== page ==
Have you ever wondered about the meaning of your last name or where your family came from? What your ancestors did or where they lived? Surnames, our last names, tell a story about our family, one handed down for hundreds of years. By tracing the possible origin of your last name, you can learn more about the medieval ancestors who first bore the last name and, ultimately, handed it down to you. The study of names fascinates me. I occasionally read articles in the newspaper about the most popular children's names these days. Over time, of course, the popular names change. Mary is not as popular today as Megan, and Keith is no longer as popular as Jason. The change in patterns and trends is nothing new; it has been going on for centuries. As we research our families, we may find naming patterns and conventions that can help with our quests.
In this week's "Along Those Lines," let's discuss some of the patterns you might encounter in your genealogical research.
Names are important. They help define an individual's identity, both within the family unit and within the community. Sometimes a person's name has its origin in the family. Sometimes the name has religious significance. The name may also have an ethnic origin or connotation. And in still other cases, a child's name sometimes commemorates someone outside the family, even a public figure. Let's explore each of these instances.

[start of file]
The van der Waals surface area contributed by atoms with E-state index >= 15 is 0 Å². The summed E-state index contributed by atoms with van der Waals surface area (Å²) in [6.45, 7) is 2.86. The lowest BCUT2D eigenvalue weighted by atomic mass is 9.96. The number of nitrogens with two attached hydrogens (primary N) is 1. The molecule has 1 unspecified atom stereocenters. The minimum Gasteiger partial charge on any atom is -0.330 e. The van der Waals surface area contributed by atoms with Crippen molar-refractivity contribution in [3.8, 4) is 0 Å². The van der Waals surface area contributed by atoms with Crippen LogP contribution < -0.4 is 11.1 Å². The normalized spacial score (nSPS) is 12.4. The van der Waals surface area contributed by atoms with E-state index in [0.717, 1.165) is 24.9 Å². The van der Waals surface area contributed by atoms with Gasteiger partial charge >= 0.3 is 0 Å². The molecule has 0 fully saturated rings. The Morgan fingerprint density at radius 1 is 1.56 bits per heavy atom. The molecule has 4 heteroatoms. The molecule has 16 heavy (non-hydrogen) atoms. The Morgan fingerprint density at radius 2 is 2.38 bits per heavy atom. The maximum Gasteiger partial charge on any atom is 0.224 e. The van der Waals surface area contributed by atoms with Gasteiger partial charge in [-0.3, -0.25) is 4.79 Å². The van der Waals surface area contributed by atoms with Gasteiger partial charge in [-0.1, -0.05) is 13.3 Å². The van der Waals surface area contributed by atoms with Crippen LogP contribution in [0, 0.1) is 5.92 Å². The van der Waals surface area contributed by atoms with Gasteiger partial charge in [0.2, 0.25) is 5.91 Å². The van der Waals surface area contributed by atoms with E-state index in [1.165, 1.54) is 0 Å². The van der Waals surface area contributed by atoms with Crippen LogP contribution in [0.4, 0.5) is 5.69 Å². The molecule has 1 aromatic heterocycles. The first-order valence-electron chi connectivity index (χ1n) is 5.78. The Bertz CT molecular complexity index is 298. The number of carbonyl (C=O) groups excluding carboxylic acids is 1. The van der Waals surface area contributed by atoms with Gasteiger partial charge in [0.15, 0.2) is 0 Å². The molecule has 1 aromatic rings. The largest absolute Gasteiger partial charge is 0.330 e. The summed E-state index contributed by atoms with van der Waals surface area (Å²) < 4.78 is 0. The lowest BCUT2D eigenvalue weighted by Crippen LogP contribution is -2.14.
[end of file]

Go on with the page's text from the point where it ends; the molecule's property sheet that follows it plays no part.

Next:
Perhaps the most prevalent name conventions are with regard to family. In some families, in some cultures, and/or in some locales, tradition dictates that children be named for members of past generations. Surnames in some Scandinavian countries are thus indicative of a child's parentage. The Swedish name Carl Johannson, for example, would indicate that Carl is the "son of Johann," while...